Saturday, September 25, 2021

Irrefutable crimes of Abba Kyari

The real crimes committed by the disgraced police chief are the same ones often committed by Nigeria’s ruling elite.

• August 3, 2021

In recent years, Abba Kyari, the decorated Nigerian Deputy Commissioner of Police, rode with glee, the wave of his high-profile billing as a super cop who busted criminals. To many, he was the Nigerian answer to Jack Bauer, the Kiefer Sutherland’s character in Fox TV’s series, “24”. To others, he was at best Detective Alonzo Harris, Denzel Washington’s character in the movie “Training Day.”

Watching from a distance, one could see that the hype had already gotten into Mr Kyari’s head, even when he had not spent a decade on that pedestal. The prospects of him becoming a future Inspector General of Police in Nigeria brought chills down the spines of those who knew the true story of the FBI’s most famous director, John Edgar Hoover.

Without prejudice to the FBI charges against Mr Kyari, the real crimes committed by the man are the same ones often committed by Nigeria’s ruling elite. Despite their education and training at home and abroad, they all seem to dismiss these crimes as minor and irrelevant. But upon close examination, we see that they are the roots of the bigger crimes that inevitably follow.

The first and most common one is conflict of interest. Mr Kyari, as a police officer, could not smell a conflict of interest even when it is an inch from his nose. He would hang around every character in the Nigerian space, far too close than an undercover police officer would be ethically allowed to. He had no understanding that part of his responsibility as a law enforcement officer is to stay clear of conflicts of interest or anything that resembles it.

That is why he had the audacity to say in defense of his relationship with the arrested Internet scammer, Ramon “Hushpuppi” Abbas, that he only helped the man to buy native clothes and caps and that the payment that he received was not for facilitating the arrest of a rival for the purpose of enabling a crime.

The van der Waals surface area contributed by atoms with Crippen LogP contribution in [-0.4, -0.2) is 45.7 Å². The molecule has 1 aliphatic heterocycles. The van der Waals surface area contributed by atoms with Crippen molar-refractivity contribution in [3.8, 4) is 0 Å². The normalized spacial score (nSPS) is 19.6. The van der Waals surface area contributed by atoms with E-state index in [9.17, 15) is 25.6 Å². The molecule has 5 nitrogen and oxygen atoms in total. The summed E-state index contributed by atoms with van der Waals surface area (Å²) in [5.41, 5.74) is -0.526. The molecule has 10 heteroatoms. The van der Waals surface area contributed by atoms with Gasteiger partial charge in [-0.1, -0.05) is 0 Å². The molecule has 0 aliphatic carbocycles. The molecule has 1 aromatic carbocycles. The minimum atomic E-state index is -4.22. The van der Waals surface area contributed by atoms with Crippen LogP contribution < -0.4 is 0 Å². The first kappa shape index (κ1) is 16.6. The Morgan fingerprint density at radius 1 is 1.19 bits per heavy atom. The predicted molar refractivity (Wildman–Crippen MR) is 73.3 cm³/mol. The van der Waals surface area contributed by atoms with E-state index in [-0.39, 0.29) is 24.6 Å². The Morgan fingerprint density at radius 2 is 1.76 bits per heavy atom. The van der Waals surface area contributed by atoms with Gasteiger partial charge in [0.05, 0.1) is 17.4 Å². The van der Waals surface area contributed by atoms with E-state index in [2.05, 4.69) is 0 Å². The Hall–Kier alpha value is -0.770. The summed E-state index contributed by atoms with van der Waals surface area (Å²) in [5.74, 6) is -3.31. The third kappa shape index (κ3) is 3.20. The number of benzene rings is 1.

You feel ashamed of him for writing such a defense. It showed how poorly educated and poorly trained the man must have been. He apparently could not see that it was incompatible for a top police officer to be buying clothes and caps to ship to a businessman in Dubai. And it doesn’t matter whether the businessman has a credible source of wealth or not.

More troubling is that Mr Kyari must have known that it was not the right thing to do, for which he decided to use the account of somebody else to receive payment. If he had thought he was doing the right thing, he would have had the payment sent to his account. But he didn’t. So, he knew it was wrong.

The simple idea that people in authority should not derive personal benefits from their actions or decisions is frowned upon in Nigeria. In fact, instead of being seen as a taboo, it is the air that Nigerian government officials and those in authority live on. Without it, a great many of them would be dead. Without it, politics would cease to become a do or die affair that it is in Nigeria.